Oil prices hit a four-year low on Thursday after the Organization of the Petroleum Exporting Countries (OPEC) leaders decided to not adjust production output quotas.
At an OPEC meeting in Vienna, the group decided against raising the existing 30 million barrel a day production limit, sending prices for light, sweet oil tumbling down to under $70 a barrel.
While that might be good news for motorists, it could prove disastrous for the Danish government’s budget
, which is built upon Denmark’s ability to sell North Sea oil at $110 dollars per barrel in 2015.
With such a discrepancy between what the government expected and the reality on the ground, economists warn that Denmark’s budget simply won’t add up.
“It will mean that we will be missing nearly seven billion [kroner],” Nykredit economist Joachim Borg Kristensen told broadcaster DR.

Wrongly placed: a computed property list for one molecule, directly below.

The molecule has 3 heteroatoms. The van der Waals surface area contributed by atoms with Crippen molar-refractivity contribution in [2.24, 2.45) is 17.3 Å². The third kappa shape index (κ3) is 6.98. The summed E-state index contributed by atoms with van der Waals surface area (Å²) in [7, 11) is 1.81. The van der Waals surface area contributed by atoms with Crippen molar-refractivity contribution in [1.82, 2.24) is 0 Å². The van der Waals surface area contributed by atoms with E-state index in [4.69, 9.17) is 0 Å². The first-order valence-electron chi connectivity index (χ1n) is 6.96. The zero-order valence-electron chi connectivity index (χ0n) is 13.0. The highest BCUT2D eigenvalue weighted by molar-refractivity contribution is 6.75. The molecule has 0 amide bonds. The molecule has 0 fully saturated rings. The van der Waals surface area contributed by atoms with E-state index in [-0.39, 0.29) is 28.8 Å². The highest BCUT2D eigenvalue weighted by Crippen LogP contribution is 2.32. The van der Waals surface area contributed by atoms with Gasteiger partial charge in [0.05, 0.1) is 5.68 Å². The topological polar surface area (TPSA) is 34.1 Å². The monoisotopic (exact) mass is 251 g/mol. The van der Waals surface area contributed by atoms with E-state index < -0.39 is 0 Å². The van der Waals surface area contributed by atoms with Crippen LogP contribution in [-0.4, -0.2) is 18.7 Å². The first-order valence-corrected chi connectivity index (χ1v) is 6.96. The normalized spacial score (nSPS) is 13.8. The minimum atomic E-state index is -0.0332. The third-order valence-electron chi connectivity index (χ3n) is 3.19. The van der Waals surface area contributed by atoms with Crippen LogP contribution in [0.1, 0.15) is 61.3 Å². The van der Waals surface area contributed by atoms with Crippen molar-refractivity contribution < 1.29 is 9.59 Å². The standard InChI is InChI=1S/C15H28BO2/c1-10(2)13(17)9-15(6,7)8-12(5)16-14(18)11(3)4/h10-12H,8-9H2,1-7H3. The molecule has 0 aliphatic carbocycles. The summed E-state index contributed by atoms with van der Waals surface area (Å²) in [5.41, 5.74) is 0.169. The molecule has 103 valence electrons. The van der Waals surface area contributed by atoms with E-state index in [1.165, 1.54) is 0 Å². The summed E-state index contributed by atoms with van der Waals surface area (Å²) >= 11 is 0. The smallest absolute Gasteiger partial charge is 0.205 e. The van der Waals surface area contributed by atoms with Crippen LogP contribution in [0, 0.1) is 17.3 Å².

Peter Bojsen Jakobsen, a macro economist with Sydbank, said the deficit could easily exceed 10 billion kroner.
“As a rule of thumb, the Finance Ministry calculates that when oil prices fall by ten dollars, it costs three billion kroner in the public budget,” he told DR.
Jakobsen said however that there is an upside for Denmark in the falling oil prices.
“This will give companies and consumers more money in their pockets because falling oil prices function as a temporary tax relief. That can help give consumption an extra kick into 2015,” he said.